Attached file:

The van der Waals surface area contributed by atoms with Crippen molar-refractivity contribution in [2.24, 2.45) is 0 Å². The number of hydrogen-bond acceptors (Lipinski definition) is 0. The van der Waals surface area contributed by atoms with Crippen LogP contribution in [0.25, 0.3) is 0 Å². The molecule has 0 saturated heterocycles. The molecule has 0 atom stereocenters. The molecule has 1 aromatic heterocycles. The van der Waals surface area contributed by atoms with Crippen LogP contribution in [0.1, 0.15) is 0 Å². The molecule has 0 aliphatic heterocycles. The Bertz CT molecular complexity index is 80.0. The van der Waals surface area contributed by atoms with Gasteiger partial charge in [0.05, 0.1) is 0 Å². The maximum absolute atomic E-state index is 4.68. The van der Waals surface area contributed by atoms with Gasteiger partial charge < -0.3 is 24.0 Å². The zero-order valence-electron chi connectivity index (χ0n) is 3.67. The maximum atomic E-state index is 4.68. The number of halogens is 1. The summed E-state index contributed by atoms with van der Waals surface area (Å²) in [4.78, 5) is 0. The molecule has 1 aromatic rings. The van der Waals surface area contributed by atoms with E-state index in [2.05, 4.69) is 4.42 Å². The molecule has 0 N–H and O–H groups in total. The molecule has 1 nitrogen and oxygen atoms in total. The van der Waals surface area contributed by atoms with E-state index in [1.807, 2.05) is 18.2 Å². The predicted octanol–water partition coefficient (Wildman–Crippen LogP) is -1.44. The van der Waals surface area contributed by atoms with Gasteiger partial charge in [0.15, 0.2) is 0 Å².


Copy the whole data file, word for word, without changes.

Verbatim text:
The van der Waals surface area contributed by atoms with Crippen molar-refractivity contribution in [2.24, 2.45) is 0 Å². The number of hydrogen-bond acceptors (Lipinski definition) is 0. The van der Waals surface area contributed by atoms with Crippen LogP contribution in [0.25, 0.3) is 0 Å². The molecule has 0 saturated heterocycles. The molecule has 0 atom stereocenters. The molecule has 1 aromatic heterocycles. The van der Waals surface area contributed by atoms with Crippen LogP contribution in [0.1, 0.15) is 0 Å². The molecule has 0 aliphatic heterocycles. The Bertz CT molecular complexity index is 80.0. The van der Waals surface area contributed by atoms with Gasteiger partial charge in [0.05, 0.1) is 0 Å². The maximum absolute atomic E-state index is 4.68. The van der Waals surface area contributed by atoms with Gasteiger partial charge < -0.3 is 24.0 Å². The zero-order valence-electron chi connectivity index (χ0n) is 3.67. The maximum atomic E-state index is 4.68. The number of halogens is 1. The summed E-state index contributed by atoms with van der Waals surface area (Å²) in [4.78, 5) is 0. The molecule has 1 aromatic rings. The van der Waals surface area contributed by atoms with E-state index in [2.05, 4.69) is 4.42 Å². The molecule has 0 N–H and O–H groups in total. The molecule has 1 nitrogen and oxygen atoms in total. The van der Waals surface area contributed by atoms with E-state index in [1.807, 2.05) is 18.2 Å². The predicted octanol–water partition coefficient (Wildman–Crippen LogP) is -1.44. The van der Waals surface area contributed by atoms with Gasteiger partial charge in [0.15, 0.2) is 0 Å².